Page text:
What Does Unemployment Consider Reportable Income?
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State unemployment insurance departments consider earnings to be reportable income for both figuring initial benefits and deducting part-time work and other earnings from weekly benefits. For figuring base pay, "earnings" is straightforward -- the full amount of compensation that your former employer paid you. For weekly deductions, "earnings" can be anything from cash made through odd jobs to a temp agency job to housework done in exchange for rent.
Employers pay into state unemployment insurance funds in the names of their employees. When an employee loses her job through no fault of her own, she can claim a weekly insurance payout from this fund while she looks for a job. The Department of Labor figures the weekly payment using the person's past year's earnings -- all wages, bonuses, vacation pay and other monetary benefits. Both the employee and the employer submit this information, and the department compares the two, resolves any discrepancies and then figures the weekly benefit. The higher an employee's total compensation, the more the department allocates for her weekly benefit, though all states have different maximum weekly benefits.
What Is Not Included
Only earnings from a job where an employer pays unemployment insurance are included in factoring weekly benefits. Self-employment outside of that job or part-time employment where the employer did not pay unemployment insurance should not be reported. Likewise, interest, dividends, other investment income, alimony and child support are not earnings and should not be reported.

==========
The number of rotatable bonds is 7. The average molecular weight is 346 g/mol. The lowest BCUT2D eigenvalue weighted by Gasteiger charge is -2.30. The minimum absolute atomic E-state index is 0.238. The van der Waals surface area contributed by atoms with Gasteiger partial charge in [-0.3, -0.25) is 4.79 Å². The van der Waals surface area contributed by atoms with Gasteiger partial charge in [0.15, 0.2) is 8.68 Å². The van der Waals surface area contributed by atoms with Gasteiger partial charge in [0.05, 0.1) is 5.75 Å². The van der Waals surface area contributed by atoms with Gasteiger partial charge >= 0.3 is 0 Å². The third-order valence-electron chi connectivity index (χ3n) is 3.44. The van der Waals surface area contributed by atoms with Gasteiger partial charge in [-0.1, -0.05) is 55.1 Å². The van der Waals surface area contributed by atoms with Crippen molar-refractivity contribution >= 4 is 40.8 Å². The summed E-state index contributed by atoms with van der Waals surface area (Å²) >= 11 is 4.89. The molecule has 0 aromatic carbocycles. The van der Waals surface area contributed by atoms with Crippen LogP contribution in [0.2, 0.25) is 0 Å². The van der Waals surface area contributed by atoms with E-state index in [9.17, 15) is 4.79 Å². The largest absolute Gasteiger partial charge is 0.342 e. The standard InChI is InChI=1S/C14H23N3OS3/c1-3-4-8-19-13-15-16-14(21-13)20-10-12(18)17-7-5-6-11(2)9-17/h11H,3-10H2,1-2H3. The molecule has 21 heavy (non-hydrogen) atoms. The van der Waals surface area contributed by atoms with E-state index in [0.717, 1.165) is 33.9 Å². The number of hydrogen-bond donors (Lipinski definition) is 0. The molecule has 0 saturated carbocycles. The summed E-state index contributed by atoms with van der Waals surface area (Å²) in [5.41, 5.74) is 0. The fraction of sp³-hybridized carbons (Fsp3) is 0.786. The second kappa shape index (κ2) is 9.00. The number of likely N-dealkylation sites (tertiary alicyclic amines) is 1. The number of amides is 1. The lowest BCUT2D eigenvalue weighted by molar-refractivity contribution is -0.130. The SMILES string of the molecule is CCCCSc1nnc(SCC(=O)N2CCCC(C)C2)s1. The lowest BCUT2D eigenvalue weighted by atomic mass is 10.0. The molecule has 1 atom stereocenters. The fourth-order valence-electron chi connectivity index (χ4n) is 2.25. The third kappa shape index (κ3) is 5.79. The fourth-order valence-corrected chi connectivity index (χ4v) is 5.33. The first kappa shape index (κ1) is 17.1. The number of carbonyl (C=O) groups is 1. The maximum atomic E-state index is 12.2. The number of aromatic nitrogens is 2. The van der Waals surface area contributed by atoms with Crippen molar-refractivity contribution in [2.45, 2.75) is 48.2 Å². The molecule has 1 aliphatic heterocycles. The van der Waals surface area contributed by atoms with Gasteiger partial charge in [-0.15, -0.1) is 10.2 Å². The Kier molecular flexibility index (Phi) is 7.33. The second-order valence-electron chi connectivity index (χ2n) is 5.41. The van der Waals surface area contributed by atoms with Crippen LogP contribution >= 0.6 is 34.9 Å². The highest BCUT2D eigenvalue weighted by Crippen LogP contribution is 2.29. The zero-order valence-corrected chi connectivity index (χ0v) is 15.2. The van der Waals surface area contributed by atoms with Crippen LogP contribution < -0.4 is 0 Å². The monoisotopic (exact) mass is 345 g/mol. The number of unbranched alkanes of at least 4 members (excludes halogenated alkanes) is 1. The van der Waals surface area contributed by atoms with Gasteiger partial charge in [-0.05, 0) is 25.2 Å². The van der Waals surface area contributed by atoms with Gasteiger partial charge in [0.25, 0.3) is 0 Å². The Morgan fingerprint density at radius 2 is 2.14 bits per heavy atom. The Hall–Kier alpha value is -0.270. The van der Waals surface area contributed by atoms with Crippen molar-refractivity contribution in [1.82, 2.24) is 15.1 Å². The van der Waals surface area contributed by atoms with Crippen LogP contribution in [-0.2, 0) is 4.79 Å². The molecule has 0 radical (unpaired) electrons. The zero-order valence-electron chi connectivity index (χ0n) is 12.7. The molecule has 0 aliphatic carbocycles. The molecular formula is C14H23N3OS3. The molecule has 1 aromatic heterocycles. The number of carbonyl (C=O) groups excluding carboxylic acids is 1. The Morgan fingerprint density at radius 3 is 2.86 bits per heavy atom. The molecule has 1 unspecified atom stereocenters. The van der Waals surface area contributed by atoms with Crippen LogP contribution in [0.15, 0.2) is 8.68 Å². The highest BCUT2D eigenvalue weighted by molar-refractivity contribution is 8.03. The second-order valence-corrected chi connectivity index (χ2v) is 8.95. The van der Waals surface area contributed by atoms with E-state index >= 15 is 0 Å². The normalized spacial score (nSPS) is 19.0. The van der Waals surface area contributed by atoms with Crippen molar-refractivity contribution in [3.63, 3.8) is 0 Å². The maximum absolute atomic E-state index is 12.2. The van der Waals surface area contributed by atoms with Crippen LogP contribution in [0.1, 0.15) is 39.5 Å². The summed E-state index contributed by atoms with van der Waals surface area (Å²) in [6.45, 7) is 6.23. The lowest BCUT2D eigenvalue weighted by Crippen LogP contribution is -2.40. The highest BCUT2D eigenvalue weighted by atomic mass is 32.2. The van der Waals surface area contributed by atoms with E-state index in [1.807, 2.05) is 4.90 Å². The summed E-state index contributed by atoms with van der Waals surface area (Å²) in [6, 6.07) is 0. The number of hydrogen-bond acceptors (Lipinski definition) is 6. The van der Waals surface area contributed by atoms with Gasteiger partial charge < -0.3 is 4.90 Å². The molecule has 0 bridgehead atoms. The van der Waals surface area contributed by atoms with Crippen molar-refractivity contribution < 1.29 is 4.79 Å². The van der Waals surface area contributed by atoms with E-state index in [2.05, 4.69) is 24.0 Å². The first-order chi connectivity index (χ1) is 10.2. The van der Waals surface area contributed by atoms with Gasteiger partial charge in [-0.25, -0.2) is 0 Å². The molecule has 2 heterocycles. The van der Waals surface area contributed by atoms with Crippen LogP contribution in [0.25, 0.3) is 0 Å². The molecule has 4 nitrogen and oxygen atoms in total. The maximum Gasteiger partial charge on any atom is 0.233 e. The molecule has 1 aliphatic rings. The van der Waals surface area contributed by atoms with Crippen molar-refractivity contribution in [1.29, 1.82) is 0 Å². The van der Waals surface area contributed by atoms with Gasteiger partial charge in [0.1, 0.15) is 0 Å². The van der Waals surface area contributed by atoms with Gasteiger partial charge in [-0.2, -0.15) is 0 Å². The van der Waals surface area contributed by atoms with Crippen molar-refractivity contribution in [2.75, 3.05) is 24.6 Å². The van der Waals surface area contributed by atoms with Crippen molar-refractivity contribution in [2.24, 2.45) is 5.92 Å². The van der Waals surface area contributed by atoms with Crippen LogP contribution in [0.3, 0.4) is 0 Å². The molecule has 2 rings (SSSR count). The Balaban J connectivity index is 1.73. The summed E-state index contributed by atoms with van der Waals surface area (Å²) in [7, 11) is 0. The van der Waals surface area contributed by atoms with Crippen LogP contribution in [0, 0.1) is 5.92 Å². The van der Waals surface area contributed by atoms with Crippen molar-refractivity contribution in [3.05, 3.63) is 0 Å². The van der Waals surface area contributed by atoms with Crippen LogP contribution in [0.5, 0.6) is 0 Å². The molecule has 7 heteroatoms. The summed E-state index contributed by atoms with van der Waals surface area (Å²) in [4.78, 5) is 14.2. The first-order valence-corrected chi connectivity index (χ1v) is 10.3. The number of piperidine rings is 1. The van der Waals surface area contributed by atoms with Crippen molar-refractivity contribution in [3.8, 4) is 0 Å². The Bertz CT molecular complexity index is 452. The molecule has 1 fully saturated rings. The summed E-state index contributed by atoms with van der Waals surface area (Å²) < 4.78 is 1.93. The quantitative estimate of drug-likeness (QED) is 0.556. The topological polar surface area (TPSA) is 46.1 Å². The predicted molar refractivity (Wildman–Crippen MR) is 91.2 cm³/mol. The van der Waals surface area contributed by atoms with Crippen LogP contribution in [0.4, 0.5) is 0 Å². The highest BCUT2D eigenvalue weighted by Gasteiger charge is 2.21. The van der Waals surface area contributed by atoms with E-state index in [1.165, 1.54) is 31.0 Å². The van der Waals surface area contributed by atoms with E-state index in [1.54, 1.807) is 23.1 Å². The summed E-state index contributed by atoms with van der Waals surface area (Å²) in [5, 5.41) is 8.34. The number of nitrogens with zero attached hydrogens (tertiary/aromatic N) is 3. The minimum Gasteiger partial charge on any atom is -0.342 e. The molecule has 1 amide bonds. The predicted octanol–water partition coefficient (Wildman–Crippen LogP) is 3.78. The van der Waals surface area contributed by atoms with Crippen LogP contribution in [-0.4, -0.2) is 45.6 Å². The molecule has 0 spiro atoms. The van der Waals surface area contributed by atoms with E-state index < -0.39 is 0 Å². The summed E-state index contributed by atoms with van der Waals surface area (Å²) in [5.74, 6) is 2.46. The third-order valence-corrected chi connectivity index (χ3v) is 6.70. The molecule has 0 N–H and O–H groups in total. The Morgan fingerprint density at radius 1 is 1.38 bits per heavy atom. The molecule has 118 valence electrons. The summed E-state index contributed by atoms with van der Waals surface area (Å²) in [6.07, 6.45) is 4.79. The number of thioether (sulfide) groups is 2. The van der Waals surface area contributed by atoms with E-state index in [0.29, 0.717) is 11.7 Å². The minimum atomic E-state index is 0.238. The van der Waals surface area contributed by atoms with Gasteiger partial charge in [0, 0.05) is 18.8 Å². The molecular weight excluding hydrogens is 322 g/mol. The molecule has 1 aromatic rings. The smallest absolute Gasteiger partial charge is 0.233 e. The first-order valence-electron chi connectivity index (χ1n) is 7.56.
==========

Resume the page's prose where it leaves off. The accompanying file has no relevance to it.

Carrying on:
If a person earns any money while on unemployment, she must report it on her weekly claims form to the Department of Labor. Officials managing unemployment claims factor the extra earnings into her benefits and deduct some. The formula for deducting extra earnings varies, but deducting 75 percent is not uncommon (for example, a person reporting $100 from a temp agency job would see her weekly benefit decrease by $75 for that week).
States often use a much more expansive definition of earnings when deducting money from weekly claims than when establishing a claim amount. Any cash or self-employment income should be reported, as well as any part-time work or temporary work. Furthermore, work done in trade -- for example, work done in exchange for rent, food or other goods and services -- should be reported as earnings.
Calla Hummel is a doctoral student studying contraband in international political economy. She supplements her student stipend by writing about personal finance and working as a consultant, as well as hoping that her investments will pan out.